The polygenic and reactive nature of observed parenting

Jana Runze, Marian J. Bakermans-Kranenburg, Charlotte A.M. Cecil, Marinus H. van IJzendoorn*, Irene Pappa

*Corresponding author for this work

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In Wertz et al. (2019), parents' polygenic scores of educational attainment (PGS-EA) predicted parental sensitive responses to the child's needs for support, as observed in a dyadic task (i.e., observed sensitivity). We aimed to replicate and expand these findings by combining longitudinal data, child genotype data and several polygenic scores in the Generation R Study. Mother–child dyads participated in two developmental periods, toddlerhood (14 months old; n = 648) and early childhood (3–4 years old, n = 613). Higher maternal PGS-EA scores predicted higher observed sensitivity in toddlerhood (b = 0.12, 95% CI 0.03, 0.20) and early childhood (b = 0.16, 95% CI 0.08, 0.24). Child PGS-EA was significantly associated with maternal sensitivity in early childhood (b = 0.11, 95% CI 0.02, 0.21), and the effect of maternal PGS-EA was no longer significant when correcting for child PGS-EA. A latent factor of PGSs based on educational attainment, intelligence (IQ) and income showed similar results. These polygenic scores might be associated with maternal cognitive and behavioral skills that help shape parenting. Maternal PGSs predicted observed sensitivity over and above the maternal phenotypes, showing an additional role for PGSs in parenting research. In conclusion, we replicated the central finding of Wertz et al. (2019) that parental PGS-EA partially explains parental sensitivity. Our findings may be consistent with evocative gene–environment correlation (rGE), emphasizing the dynamic nature of parenting behavior across time, although further research using family trios is needed to adequately test this hypothesis.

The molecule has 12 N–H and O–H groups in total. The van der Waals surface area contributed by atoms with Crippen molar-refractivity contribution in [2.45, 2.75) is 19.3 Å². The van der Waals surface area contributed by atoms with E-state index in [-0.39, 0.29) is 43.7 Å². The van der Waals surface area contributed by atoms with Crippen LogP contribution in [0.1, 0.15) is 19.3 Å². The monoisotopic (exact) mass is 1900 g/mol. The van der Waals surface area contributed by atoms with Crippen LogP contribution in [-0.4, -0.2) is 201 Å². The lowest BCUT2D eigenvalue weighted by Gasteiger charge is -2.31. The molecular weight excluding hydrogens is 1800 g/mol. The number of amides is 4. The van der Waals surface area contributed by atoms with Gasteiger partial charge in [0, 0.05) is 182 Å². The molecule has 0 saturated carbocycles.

Original languageEnglish
Article numbere12874
Number of pages12
JournalGenes, Brain and Behavior
Issue number6
Publication statusPublished - Dec 2023

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© 2023 The Authors. Genes, Brain and Behavior published by International Behavioural and Neural Genetics Society and John Wiley & Sons Ltd.


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